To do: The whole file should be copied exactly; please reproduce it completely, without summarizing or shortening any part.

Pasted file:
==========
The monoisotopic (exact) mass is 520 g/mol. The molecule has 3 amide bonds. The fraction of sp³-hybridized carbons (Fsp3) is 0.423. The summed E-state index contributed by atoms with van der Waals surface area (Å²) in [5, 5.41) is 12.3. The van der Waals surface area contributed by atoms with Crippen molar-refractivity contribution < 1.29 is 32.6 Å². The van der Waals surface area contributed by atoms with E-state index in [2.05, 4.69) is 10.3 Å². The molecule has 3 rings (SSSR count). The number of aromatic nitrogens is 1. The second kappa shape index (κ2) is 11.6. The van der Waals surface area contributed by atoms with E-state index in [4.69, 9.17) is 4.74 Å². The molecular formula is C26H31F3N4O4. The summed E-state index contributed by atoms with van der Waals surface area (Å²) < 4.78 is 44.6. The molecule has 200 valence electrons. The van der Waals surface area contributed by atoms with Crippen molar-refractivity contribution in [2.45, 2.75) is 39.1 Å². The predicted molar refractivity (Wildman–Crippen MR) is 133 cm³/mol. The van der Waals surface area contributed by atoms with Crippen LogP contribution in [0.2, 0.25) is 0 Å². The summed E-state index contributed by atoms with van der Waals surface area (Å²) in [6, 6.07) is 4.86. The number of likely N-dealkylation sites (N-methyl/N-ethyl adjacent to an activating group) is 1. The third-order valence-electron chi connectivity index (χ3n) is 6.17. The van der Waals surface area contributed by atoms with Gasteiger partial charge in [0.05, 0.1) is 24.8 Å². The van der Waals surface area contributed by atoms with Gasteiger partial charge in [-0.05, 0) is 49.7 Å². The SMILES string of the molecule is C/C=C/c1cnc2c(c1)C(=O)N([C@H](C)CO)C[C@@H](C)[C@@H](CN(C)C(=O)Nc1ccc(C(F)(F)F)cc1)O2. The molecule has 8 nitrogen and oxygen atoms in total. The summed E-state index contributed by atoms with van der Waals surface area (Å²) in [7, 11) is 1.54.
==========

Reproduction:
The monoisotopic (exact) mass is 520 g/mol. The molecule has 3 amide bonds. The fraction of sp³-hybridized carbons (Fsp3) is 0.423. The summed E-state index contributed by atoms with van der Waals surface area (Å²) in [5, 5.41) is 12.3. The van der Waals surface area contributed by atoms with Crippen molar-refractivity contribution < 1.29 is 32.6 Å². The van der Waals surface area contributed by atoms with E-state index in [2.05, 4.69) is 10.3 Å². The molecule has 3 rings (SSSR count). The number of aromatic nitrogens is 1. The second kappa shape index (κ2) is 11.6. The van der Waals surface area contributed by atoms with E-state index in [4.69, 9.17) is 4.74 Å². The molecular formula is C26H31F3N4O4. The summed E-state index contributed by atoms with van der Waals surface area (Å²) < 4.78 is 44.6. The molecule has 200 valence electrons. The van der Waals surface area contributed by atoms with Crippen molar-refractivity contribution in [2.45, 2.75) is 39.1 Å². The predicted molar refractivity (Wildman–Crippen MR) is 133 cm³/mol. The van der Waals surface area contributed by atoms with Crippen LogP contribution in [0.2, 0.25) is 0 Å². The summed E-state index contributed by atoms with van der Waals surface area (Å²) in [6, 6.07) is 4.86. The number of likely N-dealkylation sites (N-methyl/N-ethyl adjacent to an activating group) is 1. The third-order valence-electron chi connectivity index (χ3n) is 6.17. The van der Waals surface area contributed by atoms with Gasteiger partial charge in [0.05, 0.1) is 24.8 Å². The van der Waals surface area contributed by atoms with Gasteiger partial charge in [-0.05, 0) is 49.7 Å². The SMILES string of the molecule is C/C=C/c1cnc2c(c1)C(=O)N([C@H](C)CO)C[C@@H](C)[C@@H](CN(C)C(=O)Nc1ccc(C(F)(F)F)cc1)O2. The molecule has 8 nitrogen and oxygen atoms in total. The summed E-state index contributed by atoms with van der Waals surface area (Å²) in [7, 11) is 1.54.